At the start of the class, I reminded my students about the importance of 'slogging' and how they would be rewarded with dojo points if they worked well.  I then shared a document with them using the familiar 'summary strategy' that they had been using over the last copy of weeks and asked them to reflect about Simon's visit.  We firstly brainstormed as a class and I was surprise…

Our local MP drops in for a visit

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At the moment, our year 9's are learning all about our government.  There are a lot of systems and processes that they need to know to understand how it all works and sometimes our kids get disengaged and bored because it feels so far removed from their realities.  To try and get them to understand the importance of the up and coming elections, I invited our local MP Simon O'Connor to talk to some of our students about what it's like to be an MP at the moment.

He talked about the challenges he faces in his job and his passion in helping the people in our community.  At question time, our students asked what his inspirations were, whether he played sport when he was younger and where he saw himself in 6 years time.  Simon's mother and family were his main inspirations which resonated with many of our students.  He shared that he played soccer and cricket when he was younger and that his favourite past time at the moment was fencing.  He shared a story of when he went to …

SOLO + Blogging = SLOGGING!

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My SPARK M.I.T inquiry is looking at using effective blogging with my year 9 social studies class.  Part of my reason for choosing blogging relates to challenges that our year 9 students face have when they start high school and the need to shift and accelerate their achievement towards the national norm. With my focus being on writing, I found one of the biggest obstacles was transitions from year 8 to year 9.  A writing tool that students have been using throughout primary school are their blogs which showcase their learnings.  They also allow me an insight into how students write.

I have looked into writing frames that were being used in the primary schools so I could understand what their teachers were using to teach writing.  In finding a connection between years 8 and 9, I am also looking at balancing what students need to know by the end of year 10.  I felt it was important to acknowledge the need to prepare students for the how to write better, in the senior school and for NCE…

Unifying our inquiries - Tamaki College's COL's staff meeting

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One of the key aspects of raising achievement for the young people in our cluster is through a collective focus on our Manaiakalani achievement challenges.  In the past, teaching as inquiry has often been hidden away and considered something a teacher might do as part of appraisal or teacher registration. A few teachers generally like to inquire into their practice, but in my experience there has rarely been a unifying movement that connects a great number of inquiries to central shared challenges - that was until now! (Click on the link below to find out more about our achievement challenges).

Recently, we held a staff meeting where our challenges were revisited and discussed.  Our COL leader Russell Burt began the session by reminding us of our purpose and to focus on the positives of our work.  His words were pretty inspiring for many of our staff and I know it was an eye opener for both our newbies and our  'oldbies' like me.


The purpose for our staff meeting was to share…

The Summer Learning Effect at the college level.

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The Summer Learning Effect(SLE) encourages students to practice their reading and writing skills in the summer school holidays.  The data presented recently from Aaron Wilson and his team showed the summer drop off in results for boys well below the norm. A three time point analysis showed boys who'd been tested term one 2016, term 4 2016 and again term 1 of this year falling well below the norm.  I wondered why the data showed such alarming statistics particularly for our boys.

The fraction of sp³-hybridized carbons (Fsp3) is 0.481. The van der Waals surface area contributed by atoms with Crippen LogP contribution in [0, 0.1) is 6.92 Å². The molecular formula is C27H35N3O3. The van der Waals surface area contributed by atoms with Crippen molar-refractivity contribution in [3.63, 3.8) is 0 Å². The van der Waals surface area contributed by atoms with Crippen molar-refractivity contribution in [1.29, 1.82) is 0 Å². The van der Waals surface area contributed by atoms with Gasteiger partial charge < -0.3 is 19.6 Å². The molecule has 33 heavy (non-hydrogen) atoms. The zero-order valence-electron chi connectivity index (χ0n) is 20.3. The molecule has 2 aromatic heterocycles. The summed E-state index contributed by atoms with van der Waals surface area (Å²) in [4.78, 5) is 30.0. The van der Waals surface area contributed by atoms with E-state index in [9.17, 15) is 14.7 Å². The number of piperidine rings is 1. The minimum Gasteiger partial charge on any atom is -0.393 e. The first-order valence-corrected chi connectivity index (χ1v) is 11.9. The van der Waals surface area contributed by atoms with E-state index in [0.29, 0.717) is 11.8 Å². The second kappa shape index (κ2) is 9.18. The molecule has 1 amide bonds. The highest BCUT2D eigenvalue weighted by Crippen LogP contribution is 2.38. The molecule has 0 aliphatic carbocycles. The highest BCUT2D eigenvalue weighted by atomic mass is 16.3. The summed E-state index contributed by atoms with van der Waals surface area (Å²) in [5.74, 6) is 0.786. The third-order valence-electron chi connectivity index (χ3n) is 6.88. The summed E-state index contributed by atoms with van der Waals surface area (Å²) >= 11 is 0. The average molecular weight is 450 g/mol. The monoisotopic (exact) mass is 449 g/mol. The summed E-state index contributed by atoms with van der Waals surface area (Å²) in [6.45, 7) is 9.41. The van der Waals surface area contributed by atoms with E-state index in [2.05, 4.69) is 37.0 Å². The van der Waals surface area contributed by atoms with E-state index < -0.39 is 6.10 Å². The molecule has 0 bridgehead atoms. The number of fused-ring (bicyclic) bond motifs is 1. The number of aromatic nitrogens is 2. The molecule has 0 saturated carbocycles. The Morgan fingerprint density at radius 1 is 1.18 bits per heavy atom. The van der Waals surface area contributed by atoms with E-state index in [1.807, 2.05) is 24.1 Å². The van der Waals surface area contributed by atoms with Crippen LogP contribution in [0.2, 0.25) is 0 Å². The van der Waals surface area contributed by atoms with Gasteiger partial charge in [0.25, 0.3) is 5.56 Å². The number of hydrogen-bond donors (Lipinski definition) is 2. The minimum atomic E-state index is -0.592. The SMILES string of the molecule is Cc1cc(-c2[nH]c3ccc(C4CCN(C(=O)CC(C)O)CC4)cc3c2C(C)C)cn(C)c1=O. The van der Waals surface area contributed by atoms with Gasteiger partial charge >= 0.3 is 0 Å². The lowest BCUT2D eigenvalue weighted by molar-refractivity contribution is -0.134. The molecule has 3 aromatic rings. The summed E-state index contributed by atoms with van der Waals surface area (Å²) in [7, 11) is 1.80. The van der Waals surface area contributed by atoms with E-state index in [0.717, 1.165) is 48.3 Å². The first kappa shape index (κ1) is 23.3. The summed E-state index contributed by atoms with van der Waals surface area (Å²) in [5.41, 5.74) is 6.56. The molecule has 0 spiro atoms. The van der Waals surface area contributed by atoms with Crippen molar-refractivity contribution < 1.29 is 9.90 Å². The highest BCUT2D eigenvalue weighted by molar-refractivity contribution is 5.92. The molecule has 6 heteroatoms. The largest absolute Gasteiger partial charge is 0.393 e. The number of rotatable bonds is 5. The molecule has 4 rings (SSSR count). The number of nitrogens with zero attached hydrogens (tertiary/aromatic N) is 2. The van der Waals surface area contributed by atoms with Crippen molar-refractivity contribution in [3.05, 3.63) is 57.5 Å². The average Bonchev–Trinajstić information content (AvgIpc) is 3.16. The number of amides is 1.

During the SLE, the majority of students who signed up and participated were from the primary schools, which was fantastic.  We originally had 5 students partake, but ended up having 2-3 students regularly blogging which in the scope of things is a bit sad.  I wondered why this was and remembered at the end of last year 2016, we had one introduction to the programme and then sent the kids off on their merry way.  In hindsight, I wish we as staff had understood the importance of the programme and had given…

Connected learners share - the writing challenge exemplified!

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In our recent school leaders PLG, Aaron Wilson shared feedback that he and Selena Meikljohn-Whiu had collated, which looked at comparing e-asttle results in term 1, 2016 to term 1, 2017.   Although all aspects of his presentation were important, the focus of my COLs inquiry is lifting the achievement in writing for boys particularly in year 9 which I will discuss in my blog.  What I found is that writing is THE biggest challenge across all schools in our cluster.
Some of the evidence from the report show for writing overall:

Strong evidence of acceleration in Years 3 and 4 but less than norm gains in Years 2, 9 and 10 Despite acceleration overall, writing achievement remains a significant achievement challenge with levels on average more than two years below norm Addressing the summer learning effect could be instrumental in increasing acceleration in writing Gender: Marked gender difference with boys’ writing 13 terms (-125) behind norm vs girls 6 terms (-63 pts) behind norm


When faced …

PLD blogging at Tamaki College

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Today we had an awesome session on blogging presented by Lenva Shearing.  It was really refreshing to see and hear how important blogging is for our staff and the students at our school as I can see it as a powerful teaching and learning tool.

As we followed the presentation, Lenva led us 'back to the future'. We were reminded of our links to the cluster and how everything is visible, which is a driver for the learn, create and share model (the presentation can be found here).

I liked understanding how blogging is rewindable and you can revisit a child's learning over time and see their journey as a progression of skills and ideas.

Here are my key takeouts from the session that I found could be useful for now and in the future:
Let's get an online newsletter for students, staff and parents which could link back to a students' blogsGet onto the Tamaki College facebook page and promote our blogsIn the classroom, get a group of students to become a 'committee…